Motherhood and love affairs under fire, gun running and media work, poetry prizes and exile, and ceaseless combat against misogyny and despair, Belli’s powerfully told story reveals the symbiotic give-and-take of body and soul, art and politics, and altruism and pragmatism that make up the human continuum. A tribute to beauty, valor, and justice, Belli’s giving and clarion book is also an antidote to fear and apathy, and a reminder that freedom is always a work in progress.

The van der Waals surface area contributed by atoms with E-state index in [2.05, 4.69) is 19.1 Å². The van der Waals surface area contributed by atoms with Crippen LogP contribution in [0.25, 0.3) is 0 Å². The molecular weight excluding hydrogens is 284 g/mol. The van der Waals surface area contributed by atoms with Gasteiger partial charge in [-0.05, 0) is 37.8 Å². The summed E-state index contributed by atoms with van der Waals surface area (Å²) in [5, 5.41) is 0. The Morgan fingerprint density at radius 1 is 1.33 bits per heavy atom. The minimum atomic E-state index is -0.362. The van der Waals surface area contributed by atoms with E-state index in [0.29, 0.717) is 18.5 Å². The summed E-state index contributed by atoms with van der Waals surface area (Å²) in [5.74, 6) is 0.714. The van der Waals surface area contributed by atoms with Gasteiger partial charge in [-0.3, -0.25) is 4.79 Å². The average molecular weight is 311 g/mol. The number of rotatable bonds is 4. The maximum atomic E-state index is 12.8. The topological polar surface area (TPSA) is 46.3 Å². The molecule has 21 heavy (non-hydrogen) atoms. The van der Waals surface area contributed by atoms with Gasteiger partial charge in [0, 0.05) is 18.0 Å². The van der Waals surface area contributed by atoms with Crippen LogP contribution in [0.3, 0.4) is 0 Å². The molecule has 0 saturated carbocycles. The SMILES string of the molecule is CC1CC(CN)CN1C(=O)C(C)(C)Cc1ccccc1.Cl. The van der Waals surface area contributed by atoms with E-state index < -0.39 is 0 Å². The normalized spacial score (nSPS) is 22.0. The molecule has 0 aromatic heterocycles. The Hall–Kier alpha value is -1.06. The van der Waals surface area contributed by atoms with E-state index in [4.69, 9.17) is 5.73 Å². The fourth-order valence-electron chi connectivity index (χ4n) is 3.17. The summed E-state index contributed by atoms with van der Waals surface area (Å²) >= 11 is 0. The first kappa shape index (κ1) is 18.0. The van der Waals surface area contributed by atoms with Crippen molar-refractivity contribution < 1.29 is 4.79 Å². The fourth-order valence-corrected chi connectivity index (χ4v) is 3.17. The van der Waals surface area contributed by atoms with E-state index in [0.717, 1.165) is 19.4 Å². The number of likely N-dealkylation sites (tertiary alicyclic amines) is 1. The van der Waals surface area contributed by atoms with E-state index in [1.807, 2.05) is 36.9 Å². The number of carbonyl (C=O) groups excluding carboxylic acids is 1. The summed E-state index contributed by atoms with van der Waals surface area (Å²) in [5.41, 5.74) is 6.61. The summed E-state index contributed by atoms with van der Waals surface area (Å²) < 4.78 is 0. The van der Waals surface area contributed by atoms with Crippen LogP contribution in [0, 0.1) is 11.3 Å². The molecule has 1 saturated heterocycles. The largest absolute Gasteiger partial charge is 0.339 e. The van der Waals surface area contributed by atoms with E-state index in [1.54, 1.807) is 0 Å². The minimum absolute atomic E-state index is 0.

The Jaguar’s Smile: A Nicaraguan Journey by Salman Rushdie

Written in the mid 80’s, when Sandinista was a household name in the U.S., the book recounts Rushdie’s whirlwind tour of the small “beautiful, volcanic country” for three weeks in July.
Nicaragua : Living in the Shadow of the Eagle by Thomas Walker 

This new and thoroughly revised edition of Nicaragua details the country’s unique history, culture, social reality, economics, foreign relations, and politics. Its historical coverage considers Nicaragua from before independence as well as during the nationalist liberal era, the US marine occupation, the Somoza dictatorship, the Sandinista regime, and the conservative restoration following 1990.